One reason is SEER is a laboratory measurement taken under conditions way different from the climate in Miami, S.Texas, or almost anywhere else. The mfgs knock themselves out to score high on the SEER test because that is golden points for bragging and advertising. I submit however, that if you measured efficiency at actual typical conditions of use, the SEER would be found to be highly misleading.

    Note that SEER does not reward the mfg for humidity control. It is merely a calculation of heat efficiency under one atypical condition. So how could you rely on good humidity control, or energy savings anywhere like what the numbers suggest?

    Some people in my region argue that anytime you pay up for more than about 13 SEER, you are wasting your money. While I don't always agree with them or even understand what they are thinking, this time I think they may be right. You may get with a high SEER system, a variable speed air handler and/or a dual-speed compressor system, and those things may be worth it in terms of comfort if not in dollars. But I would point out that those things are only loosely related to SEER.

    Personally, I might buy a high SEER Trane system in the future, seeking the comfort benefits that are supposed to be there. But I would be extremely surprised if my energy and dollar savings were in proportion to the SEER rating. I think they would be far less, and that is contradictory to the Trane website claims.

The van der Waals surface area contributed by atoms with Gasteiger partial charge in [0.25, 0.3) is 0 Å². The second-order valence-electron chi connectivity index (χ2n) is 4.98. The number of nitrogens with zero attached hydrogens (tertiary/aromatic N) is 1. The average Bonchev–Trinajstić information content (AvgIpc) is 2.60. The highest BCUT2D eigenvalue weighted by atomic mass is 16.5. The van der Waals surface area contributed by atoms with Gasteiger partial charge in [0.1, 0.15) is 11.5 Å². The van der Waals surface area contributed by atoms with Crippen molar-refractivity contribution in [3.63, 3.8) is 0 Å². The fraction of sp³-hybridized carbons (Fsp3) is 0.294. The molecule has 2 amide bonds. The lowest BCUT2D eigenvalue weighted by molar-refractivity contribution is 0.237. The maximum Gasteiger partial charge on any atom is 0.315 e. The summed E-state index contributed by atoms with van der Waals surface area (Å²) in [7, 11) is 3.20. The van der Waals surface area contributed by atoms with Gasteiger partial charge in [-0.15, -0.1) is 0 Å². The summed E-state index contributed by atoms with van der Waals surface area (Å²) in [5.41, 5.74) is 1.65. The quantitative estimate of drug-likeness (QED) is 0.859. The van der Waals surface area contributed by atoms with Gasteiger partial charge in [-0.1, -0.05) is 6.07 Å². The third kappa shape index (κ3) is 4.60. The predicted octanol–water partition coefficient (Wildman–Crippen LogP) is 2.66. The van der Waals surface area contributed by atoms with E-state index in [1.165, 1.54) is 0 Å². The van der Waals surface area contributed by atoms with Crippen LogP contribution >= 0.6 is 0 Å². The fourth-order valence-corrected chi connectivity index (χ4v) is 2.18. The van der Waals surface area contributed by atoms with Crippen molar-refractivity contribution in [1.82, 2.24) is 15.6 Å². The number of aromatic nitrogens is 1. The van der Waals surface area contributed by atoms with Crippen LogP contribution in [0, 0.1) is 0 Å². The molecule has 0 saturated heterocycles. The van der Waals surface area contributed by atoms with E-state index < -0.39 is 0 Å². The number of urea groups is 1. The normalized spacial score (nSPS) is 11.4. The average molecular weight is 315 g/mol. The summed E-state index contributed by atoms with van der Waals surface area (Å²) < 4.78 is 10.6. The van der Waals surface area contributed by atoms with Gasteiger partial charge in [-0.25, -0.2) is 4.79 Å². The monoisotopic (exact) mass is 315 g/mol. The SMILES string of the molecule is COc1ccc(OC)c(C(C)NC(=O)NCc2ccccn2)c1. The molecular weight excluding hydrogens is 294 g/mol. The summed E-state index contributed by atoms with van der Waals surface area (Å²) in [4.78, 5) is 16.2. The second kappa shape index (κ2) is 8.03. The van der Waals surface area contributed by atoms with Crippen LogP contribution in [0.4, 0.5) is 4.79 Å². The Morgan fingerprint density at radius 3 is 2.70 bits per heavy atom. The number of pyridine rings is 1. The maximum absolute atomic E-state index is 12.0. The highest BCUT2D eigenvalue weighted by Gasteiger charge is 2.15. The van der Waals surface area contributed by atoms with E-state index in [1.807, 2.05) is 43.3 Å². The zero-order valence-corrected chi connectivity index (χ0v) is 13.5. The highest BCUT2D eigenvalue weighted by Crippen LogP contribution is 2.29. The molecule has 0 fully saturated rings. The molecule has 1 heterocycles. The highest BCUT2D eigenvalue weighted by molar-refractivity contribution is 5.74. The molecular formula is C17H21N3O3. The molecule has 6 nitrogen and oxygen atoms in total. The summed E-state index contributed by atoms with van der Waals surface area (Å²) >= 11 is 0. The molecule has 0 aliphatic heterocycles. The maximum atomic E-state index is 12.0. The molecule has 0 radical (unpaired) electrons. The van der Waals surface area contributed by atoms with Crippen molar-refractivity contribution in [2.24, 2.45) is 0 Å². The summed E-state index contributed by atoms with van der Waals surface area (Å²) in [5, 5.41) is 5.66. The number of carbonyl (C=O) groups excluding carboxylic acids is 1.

If anyone thinks I have stated wrongly, let us hear why.

    Hope this helps -- P.Student

  8. #21
    Join Date
    May 2003
    Location
    Sarasota. Fl
    Posts
    1,301

    Re: I suggest SEER contains fakery

    Originally posted by perpetual_student
    Miami Mike said:

    >>Here is a link to help you decide on a particular SEER.
    >>http://www.trane.com/Residential/GettingStarted/EfficiencySavings.aspx

    IMO this link is not nearly as good as most of what Miami Mike says. Trane here is claiming that SEER rating is proportional to energy use in the home, and I don't think anyone can demonstrate that to be true.

    One reason is SEER is a laboratory measurement taken under conditions way different from the climate in Miami, S.Texas, or almost anywhere else. The mfgs knock themselves out to score high on the SEER test because that is golden points for bragging and advertising. I submit however, that if you measured efficiency at actual typical conditions of use, the SEER would be found to be highly misleading.

    Note that SEER does not reward the mfg for humidity control. It is merely a calculation of heat efficiency under one atypical condition. So how could you rely on good humidity control, or energy savings anywhere like what the numbers suggest?

    Some people in my region argue that anytime you pay up for more than about 13 SEER, you are wasting your money. While I don't always agree with them or even understand what they are thinking, this time I think they may be right. You may get with a high SEER system, a variable speed air handler and/or a dual-speed compressor system, and those things may be worth it in terms of comfort if not in dollars. But I would point out that those things are only loosely related to SEER.

    Personally, I might buy a high SEER Trane system in the future, seeking the comfort benefits that are supposed to be there. But I would be extremely surprised if my energy and dollar savings were in proportion to the SEER rating. I think they would be far less, and that is contradictory to the Trane website claims.